Austrian environmental group AllRise announced that it filed an official complaint with the International Criminal Court (ICC) on Tuesday accusing Brazilian President Jair Bolsonaro of “crimes against humanity” for his role in the destruction of Brazil’s Amazon rainforest. The group also launched its “The Planet Vs Bolsanaro” campaign across social media following the filing of the ICC complaint.
This action marks yet another complaint filed against Bolsonaro with the ICC, though it is the first that links him to continued deforestation, greenhouse gas (GHG) emissions and the expected negative health effects. AllRise estimates that the amount of deforestation that has been allowed and encouraged by the Bolsonaro administration “will cause over 180,000 excess heat-related deaths around the world this century” due to the exacerbation of climate change.
AllRise claims that the Bolsonaro administration has directly and negatively affected climate change, arguing they “systematically remove[d], neuter[ed], and eviscerate[d] law agencies and individuals that serve to protect the Amazon.” Johannes Wesemann, the group’s founder, stated “Bolsonaro is fueling the mass destruction of the Amazon with his eyes wide open and in full knowledge of the consequences.”
The rainforest commonly referred to as the “world’s lungs” has been shrinking rapidly since Bolsonaro was elected in 2018, mostly due to expansion of Brazil’s cattle and soy trade. According to information gathered by DW, “99% of the deforestation in 2019 was illegal, with it either being conducted without the necessary licenses or in protected areas.”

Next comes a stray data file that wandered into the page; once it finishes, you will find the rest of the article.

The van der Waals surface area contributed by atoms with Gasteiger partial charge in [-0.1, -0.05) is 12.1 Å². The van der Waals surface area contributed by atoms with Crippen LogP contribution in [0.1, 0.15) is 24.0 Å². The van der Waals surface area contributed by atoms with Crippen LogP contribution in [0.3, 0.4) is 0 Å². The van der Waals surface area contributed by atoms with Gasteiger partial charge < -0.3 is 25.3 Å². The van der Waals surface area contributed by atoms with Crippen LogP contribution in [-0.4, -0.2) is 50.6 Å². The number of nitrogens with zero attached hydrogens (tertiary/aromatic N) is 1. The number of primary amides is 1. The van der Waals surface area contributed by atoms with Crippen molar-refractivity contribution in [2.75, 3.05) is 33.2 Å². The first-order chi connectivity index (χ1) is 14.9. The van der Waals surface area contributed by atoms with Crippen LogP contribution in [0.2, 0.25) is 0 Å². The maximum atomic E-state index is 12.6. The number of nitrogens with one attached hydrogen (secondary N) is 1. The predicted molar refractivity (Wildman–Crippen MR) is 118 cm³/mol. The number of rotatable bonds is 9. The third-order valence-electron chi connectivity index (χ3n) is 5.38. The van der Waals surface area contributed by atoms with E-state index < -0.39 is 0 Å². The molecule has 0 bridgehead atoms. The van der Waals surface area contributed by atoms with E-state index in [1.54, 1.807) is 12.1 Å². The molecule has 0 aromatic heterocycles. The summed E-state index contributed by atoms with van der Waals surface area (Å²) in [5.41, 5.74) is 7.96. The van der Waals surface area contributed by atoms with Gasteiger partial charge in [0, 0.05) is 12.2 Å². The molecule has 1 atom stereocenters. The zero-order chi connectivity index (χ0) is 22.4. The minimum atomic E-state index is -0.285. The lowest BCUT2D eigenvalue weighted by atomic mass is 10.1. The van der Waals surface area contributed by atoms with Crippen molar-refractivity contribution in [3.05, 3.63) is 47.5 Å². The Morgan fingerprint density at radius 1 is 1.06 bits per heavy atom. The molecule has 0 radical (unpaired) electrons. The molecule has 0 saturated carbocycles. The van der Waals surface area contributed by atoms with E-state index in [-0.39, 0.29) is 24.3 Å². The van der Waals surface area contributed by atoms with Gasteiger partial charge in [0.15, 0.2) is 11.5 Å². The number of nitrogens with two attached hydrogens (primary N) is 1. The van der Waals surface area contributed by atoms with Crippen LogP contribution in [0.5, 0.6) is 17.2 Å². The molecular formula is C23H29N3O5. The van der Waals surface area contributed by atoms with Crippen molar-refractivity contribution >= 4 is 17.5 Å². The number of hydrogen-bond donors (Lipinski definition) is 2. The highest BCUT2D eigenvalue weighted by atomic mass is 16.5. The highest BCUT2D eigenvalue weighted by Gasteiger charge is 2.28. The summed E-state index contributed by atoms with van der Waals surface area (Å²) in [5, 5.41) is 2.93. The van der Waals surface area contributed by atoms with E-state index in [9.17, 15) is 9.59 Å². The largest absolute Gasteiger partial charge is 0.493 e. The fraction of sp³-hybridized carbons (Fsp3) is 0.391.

The process of clearing rainforests in favor of creating farmland, mining activities and oil exploration have resulted in illegally set fires, extensive clear-cutting activities, and mass evictions of indigenous people off their ancestral land. Current data shows that the GHG emissions from these activities are higher than what the rest of the Amazon can absorb. The rate of destruction of the rainforest has doubled since 2014.
The action comes just weeks before the world gathers in Glasgow for COP26, the UN Climate Change Conference. Bolsonaro has repeatedly stated that his government has been the victim of an international “campaign of lies” and asserts that no country protects the environment better than Brazil. This action against the leader of Brazil could weaken Bolsonaro’s international standing. He is expected to try and show that Brazil can fight climate change while remaining an agricultural powerhouse. COP25 was supposed to be held in Brazil in 2019, but Bolsonaro withdrew the offer after being elected.
Should the ICC agree to the investigation, the complaint would test the limits of the Rome Statute on its ability to cover deaths related to environmental destruction and the purposeful exacerbation of climate change. The Rome Statute lays out the “crimes against humanity” for which the ICC is its sole adjudicator. Likewise, accepting the case could deter other governments from enacting environmentally destructive policies. If the ICC refuses the case, environmental groups may argue for the inclusion of “ecocide” as a crime against humanity.